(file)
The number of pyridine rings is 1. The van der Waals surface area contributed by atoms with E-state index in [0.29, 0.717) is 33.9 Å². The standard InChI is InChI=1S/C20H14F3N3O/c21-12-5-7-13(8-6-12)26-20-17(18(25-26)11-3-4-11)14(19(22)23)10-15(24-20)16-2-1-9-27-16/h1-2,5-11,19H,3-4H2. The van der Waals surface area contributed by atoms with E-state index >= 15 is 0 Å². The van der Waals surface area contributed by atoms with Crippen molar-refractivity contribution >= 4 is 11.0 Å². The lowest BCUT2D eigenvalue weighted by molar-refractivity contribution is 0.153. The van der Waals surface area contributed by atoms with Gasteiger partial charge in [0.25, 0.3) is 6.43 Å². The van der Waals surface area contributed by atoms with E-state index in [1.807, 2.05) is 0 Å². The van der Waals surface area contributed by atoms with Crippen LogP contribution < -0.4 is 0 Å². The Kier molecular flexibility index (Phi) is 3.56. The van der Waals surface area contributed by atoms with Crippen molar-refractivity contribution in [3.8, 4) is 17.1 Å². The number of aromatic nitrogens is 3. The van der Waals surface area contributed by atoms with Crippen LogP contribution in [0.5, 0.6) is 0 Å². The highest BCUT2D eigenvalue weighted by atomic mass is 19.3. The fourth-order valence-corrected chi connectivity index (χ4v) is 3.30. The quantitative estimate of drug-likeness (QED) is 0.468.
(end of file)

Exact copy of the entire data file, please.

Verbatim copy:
The number of pyridine rings is 1. The van der Waals surface area contributed by atoms with E-state index in [0.29, 0.717) is 33.9 Å². The standard InChI is InChI=1S/C20H14F3N3O/c21-12-5-7-13(8-6-12)26-20-17(18(25-26)11-3-4-11)14(19(22)23)10-15(24-20)16-2-1-9-27-16/h1-2,5-11,19H,3-4H2. The van der Waals surface area contributed by atoms with E-state index >= 15 is 0 Å². The van der Waals surface area contributed by atoms with Crippen molar-refractivity contribution >= 4 is 11.0 Å². The lowest BCUT2D eigenvalue weighted by molar-refractivity contribution is 0.153. The van der Waals surface area contributed by atoms with Gasteiger partial charge in [0.25, 0.3) is 6.43 Å². The van der Waals surface area contributed by atoms with E-state index in [1.807, 2.05) is 0 Å². The van der Waals surface area contributed by atoms with Crippen LogP contribution < -0.4 is 0 Å². The Kier molecular flexibility index (Phi) is 3.56. The van der Waals surface area contributed by atoms with Crippen molar-refractivity contribution in [3.8, 4) is 17.1 Å². The number of aromatic nitrogens is 3. The van der Waals surface area contributed by atoms with Crippen LogP contribution in [0.5, 0.6) is 0 Å². The highest BCUT2D eigenvalue weighted by atomic mass is 19.3. The fourth-order valence-corrected chi connectivity index (χ4v) is 3.30. The quantitative estimate of drug-likeness (QED) is 0.468.